ST: Do you know what this reminds me of? As a kid when you were learning to read English you had these books that you’d read English from and they always had these really idyllic kinda pictures of things, and one would be the farm and the farmhouse, and the barns, and the roosters and everything. It really exists! This is that place that was in that idyllic kinda picture book for learning English as a kid. It’s amazing.
JM: While we stand out here let’s just ask first of all, how long have you been here? Give us a little background just on the farm and your situation here.
FT: Well, Radiance Dairy has been around since 1980, started out with two cows. And Susan, my wife, and I took it over in 1992, we had about twenty cows then and were on a different farm. We moved to this location in 1996 which we outgrew the last one so we had to move to this one. And so, we’ve kind of incrementally grown as the market has grown over the years.
JM: Wow, so tell me a little bit about the market, how it’s grown. Obviously you’re represented well in Fairfield with Radiance Dairy. Give us just a sense of your products and we’ll talk about the product makers in just a moment.
FT: Well, we only sell in Fairfield we don’t actually deliver more than a four mile radius from the farm itself. The products, we have bottled milk, whole milk, 2% and skim milk. We have whipping cream, and yogurt, and a jack cheese, and a paneer, and a ricotta cheese.
JM: Hmm. It must be close to lunch time.
ST: Yeah, that’s fantastic. You know a range of products all of which I’ve tried and enjoy. So I’m one of your customers in fact, living in Fairfield. You know, it’s a kind of operation a number of years ago people would say ‘well, you can set that up. It sounds great. It’s a great ideal to try and live to. But really, do the economics of it work against the bigger operations with their economies of scale and all the rest of it?’ It’s actually I suspect quite something to have a model like this and to make it work and to make it economic. So, how have you achieved that? And you must get a lot of interested people saying that, how have you achieved this?
FT: That’s a good question. We get a lot of vistors from farmers around the Midwest who are looking at what we’re doing and interested in doing it. And as you know, Fairfield has a unique population base and so until about ten years ago I used to say well it can’t work anywhere but Fairfield, but as more and more interest begin to grow in local foods, I begin to say well maybe you know if you live near a big city or a university town because I didn’t want to encourage something that would fail so I would try to discourage it. But now there are about a dozen on-farm dairy processors in Iowa, and about ten years ago we were the only one.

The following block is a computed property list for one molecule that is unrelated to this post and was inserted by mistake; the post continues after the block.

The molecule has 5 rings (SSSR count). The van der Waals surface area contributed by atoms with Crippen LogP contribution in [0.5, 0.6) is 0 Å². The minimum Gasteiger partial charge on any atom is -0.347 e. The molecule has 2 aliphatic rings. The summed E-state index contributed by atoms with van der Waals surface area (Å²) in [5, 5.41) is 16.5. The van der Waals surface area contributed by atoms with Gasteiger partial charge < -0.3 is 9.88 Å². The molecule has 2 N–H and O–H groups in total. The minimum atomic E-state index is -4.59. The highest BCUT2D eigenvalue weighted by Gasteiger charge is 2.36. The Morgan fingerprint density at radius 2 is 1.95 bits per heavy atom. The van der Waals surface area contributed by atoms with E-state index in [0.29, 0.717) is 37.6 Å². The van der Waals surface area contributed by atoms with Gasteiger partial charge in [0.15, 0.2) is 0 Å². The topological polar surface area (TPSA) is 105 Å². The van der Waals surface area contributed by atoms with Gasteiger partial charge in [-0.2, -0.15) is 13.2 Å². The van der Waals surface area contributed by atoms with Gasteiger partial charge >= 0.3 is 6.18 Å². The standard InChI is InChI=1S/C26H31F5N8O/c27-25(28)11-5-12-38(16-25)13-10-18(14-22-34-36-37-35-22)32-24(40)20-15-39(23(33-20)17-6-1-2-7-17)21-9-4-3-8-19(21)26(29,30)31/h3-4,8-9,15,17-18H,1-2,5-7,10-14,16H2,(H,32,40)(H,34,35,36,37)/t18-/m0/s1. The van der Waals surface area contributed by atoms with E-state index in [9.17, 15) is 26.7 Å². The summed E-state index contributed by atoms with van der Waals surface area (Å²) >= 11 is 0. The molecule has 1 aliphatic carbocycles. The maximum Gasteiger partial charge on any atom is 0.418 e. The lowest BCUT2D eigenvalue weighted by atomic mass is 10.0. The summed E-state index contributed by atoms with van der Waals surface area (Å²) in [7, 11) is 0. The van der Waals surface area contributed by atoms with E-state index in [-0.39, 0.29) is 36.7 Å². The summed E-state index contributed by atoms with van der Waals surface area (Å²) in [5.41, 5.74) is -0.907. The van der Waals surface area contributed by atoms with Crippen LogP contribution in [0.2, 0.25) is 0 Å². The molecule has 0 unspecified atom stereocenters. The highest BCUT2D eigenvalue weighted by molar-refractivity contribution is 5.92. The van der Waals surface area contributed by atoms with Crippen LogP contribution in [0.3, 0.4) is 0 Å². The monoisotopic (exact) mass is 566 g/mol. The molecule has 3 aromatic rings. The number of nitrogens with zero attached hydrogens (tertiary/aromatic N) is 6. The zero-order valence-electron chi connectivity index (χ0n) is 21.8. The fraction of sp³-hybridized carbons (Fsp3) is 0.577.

JM: Wow, that’s amazing. So, obviously the proof is in the pudding. What is it that you do here that is different that does work so well?
FT: Well, if you say different from a conventional dairy farm, several things. One is that we are organic and another thing is that’s very important is we graze our cows. The cows get fresh grass twice a day every day during the summer, however now we are in a pretty severe drought, we’ve been nine weeks with only half an inch of rain and so the pastures are pretty much dormant. So we’re waiting for the rains. Otherwise we’re a grass-based dairy farm. And of course most dairy cows otherwise are in confinement. So it’s kinda the irony that it’s the nature of cows to move and the nature of grass to stand in one place but we’ve made most cows stand in one place and made the grass move to the cows. When the cows harvest their own feed they of course save a lot of energy because you don’t have to harvest the feed and haul it to the animals and haul the manure back out to the field. As I mentioned, we also process our milk on the farm which is quite unusual. Most other dairy farms send it to central processing.
JM: Which means more cost for transporting and so forth. It means you have more hands on deck here? What does that mean?
FT: It does. Counting Susan and me we have about six people working on the farm, not all full time. But that’s a lot more than, for a small farm, than normal in Iowa. A thousand acres of farm is hardly enough for someone to make a living anymore.
JM: Yeah, tell us again acres and how many cows?
FT: Well, we milk about eighty cows and have about 150 head of cattle of all ages.
ST: Now, I have to say the Radiance Dairy milk basically tastes about five times better than normal milk. That reminds me, I lived in Switzerland once and we used to have the milk that was brought down from the farm in churns in the morning and the cook used to rice pudding out of that and it was ambrosia, it was the food of the gods. You’d eat that rice pudding and you would feel amazing, bliss throughout your entire body. And Radiance Dairy is that standard of milk. So, it is amazing. Why is it? What is the combination of factors that makes it so much better in terms of flavor and so on?
FT: Well, one thing is that we have Jersey cows, and Jersey are a breed of dairy cows that they are smaller in stature and they give less milk per cow but they give much richer milk. So the milk is higher in protein and higher in milk sugars, and higher in butterfat so even in the skim milk where all the butterfat is removed has more solids in it, more body and people can notice that difference. Another thing is that when cows are on grass the milk is higher in certain nutritional components, for example, omega three fatty acids which are beneficial in congegated lineal acids and some vitamins and so on. So that’s another beneficial side that you may not be able to taste, but actually there are some flavor differences when the cows are on grass.
ST: Maybe we could have a bit of a walk around. Your operation is multi-dimensional and it’s not only about the quality of the produce, being organic, but you have a number of energy saving devices I think as well.